Mrs Harris’ Shop, Torrensville – October 2022
The duality of dark and light is an oft-repeated metaphor for absence and presence. The nameless and what is named. Concealed and unconcealed. Confusion and clarity.
And while in Western culture darkness is associated mostly with the negative, putting it beneath light in the metaphysical hierarchy, light cannot exist without it. Philosopher Martin Heidegger tells us that “in the darkness we see the stars”. Even with our eyes closed, we see phosphenes – flashes of light and coloured spots.
In this work, I have actively sought the light. These pieces are digital photographs from literally and figuratively dark scenes on television – news reports, documentaries and dramas concerned with death, violence and degradation – which I have enlarged to no more than pixels in order to find evidence of light.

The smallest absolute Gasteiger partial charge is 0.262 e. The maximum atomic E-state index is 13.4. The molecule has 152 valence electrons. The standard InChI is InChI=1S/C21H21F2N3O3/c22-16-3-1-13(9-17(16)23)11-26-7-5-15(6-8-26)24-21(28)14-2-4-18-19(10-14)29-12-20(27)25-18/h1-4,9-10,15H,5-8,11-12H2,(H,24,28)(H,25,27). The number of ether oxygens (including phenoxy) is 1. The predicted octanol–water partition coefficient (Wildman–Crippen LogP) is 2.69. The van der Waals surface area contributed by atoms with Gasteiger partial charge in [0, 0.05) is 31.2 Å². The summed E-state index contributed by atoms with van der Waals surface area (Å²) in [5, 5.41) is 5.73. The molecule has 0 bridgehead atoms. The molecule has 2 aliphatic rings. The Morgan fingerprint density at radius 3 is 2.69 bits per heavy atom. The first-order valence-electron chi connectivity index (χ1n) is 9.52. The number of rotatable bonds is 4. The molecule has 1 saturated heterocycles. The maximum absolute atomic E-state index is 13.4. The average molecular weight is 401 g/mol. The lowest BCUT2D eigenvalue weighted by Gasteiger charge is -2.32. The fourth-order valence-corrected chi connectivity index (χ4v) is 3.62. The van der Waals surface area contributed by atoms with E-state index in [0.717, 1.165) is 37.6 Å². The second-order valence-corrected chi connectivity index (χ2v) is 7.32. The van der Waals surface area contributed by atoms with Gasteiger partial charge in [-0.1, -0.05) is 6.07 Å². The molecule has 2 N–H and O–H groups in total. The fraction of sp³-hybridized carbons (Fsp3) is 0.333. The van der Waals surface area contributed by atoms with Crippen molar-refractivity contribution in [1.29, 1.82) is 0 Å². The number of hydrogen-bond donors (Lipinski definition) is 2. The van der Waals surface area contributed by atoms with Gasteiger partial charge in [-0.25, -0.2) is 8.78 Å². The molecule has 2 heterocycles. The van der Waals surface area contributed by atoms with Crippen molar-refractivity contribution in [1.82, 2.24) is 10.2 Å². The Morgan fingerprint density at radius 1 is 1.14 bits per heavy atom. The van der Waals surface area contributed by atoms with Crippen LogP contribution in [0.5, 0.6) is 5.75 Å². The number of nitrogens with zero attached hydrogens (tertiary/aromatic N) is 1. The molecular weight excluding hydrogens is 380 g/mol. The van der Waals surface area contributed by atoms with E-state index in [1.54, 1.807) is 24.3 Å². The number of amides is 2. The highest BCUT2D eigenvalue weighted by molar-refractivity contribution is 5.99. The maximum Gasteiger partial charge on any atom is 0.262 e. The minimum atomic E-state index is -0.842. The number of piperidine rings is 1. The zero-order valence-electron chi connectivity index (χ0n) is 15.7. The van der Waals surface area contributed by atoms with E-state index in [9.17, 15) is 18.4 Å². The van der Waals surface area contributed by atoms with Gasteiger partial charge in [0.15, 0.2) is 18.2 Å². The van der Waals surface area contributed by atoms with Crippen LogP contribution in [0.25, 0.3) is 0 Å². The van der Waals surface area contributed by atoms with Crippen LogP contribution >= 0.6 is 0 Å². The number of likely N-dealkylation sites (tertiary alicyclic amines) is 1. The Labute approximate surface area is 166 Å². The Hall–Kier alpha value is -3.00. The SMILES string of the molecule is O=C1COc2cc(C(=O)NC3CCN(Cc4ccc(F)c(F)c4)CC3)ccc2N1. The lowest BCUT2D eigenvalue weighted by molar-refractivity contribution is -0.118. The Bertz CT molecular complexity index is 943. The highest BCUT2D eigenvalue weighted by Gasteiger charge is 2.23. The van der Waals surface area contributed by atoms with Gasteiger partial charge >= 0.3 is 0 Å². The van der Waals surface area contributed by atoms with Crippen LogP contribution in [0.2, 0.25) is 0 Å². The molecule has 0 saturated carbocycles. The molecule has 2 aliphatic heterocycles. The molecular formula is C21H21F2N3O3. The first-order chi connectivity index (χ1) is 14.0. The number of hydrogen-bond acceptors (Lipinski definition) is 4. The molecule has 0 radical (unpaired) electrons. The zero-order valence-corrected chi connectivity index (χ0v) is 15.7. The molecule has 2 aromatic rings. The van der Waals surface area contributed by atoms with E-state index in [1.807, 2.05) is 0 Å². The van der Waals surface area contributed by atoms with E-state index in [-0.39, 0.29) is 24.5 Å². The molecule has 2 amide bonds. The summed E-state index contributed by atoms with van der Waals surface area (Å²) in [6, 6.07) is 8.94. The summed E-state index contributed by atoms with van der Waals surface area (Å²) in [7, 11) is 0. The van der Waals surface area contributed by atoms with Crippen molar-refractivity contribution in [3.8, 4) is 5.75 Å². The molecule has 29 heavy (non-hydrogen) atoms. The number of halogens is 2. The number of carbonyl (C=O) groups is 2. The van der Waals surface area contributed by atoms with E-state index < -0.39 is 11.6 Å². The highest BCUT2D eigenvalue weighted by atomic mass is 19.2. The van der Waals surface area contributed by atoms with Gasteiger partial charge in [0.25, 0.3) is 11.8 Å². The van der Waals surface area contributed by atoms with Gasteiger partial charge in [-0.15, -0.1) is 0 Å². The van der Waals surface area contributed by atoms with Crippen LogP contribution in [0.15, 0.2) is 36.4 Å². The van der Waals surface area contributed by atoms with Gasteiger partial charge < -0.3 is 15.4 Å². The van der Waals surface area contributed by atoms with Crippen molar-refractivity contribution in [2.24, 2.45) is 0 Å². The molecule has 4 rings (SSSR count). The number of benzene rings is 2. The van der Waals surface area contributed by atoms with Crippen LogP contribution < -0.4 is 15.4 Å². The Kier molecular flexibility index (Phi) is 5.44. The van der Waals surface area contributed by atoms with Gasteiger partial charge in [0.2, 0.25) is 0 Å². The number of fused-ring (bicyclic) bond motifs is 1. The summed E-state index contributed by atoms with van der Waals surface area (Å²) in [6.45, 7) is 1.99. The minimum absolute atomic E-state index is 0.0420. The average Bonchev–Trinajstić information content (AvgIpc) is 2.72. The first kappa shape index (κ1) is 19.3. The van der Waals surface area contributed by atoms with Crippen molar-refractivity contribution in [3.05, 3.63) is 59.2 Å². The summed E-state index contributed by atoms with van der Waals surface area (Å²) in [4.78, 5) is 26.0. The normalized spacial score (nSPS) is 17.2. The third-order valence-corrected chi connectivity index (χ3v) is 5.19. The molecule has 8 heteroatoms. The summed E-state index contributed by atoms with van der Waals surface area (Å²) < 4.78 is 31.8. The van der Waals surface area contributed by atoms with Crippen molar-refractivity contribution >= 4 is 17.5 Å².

The distortion which occurs through this reduction in resolution helps to remove any reference to their origin, and leaves just the essence of hope.
Opening Address from Caroline Reid – October 7, 2022
Light from Dark Places, Visual Art Exhibition by Donna Gordge
I acknowledge the traditional owners of the land on which we meet, the Kaurna people. Sovereignty was never ceded. Before I talk about the work I’d like to begin with 2 Quotes:
1 – The first is from Margaret Atwood – her book Negotiating With The Dead
“Possibly, then, Writing [and ART] has to do with darkness, and a desire or perhaps a compulsion to enter it, and, with luck, to illuminate it, and to bring something back out to the light.”
2 – The second quote is a song lyric from The Disposable Heroes of Hiphoprisy who in 1992 wrote: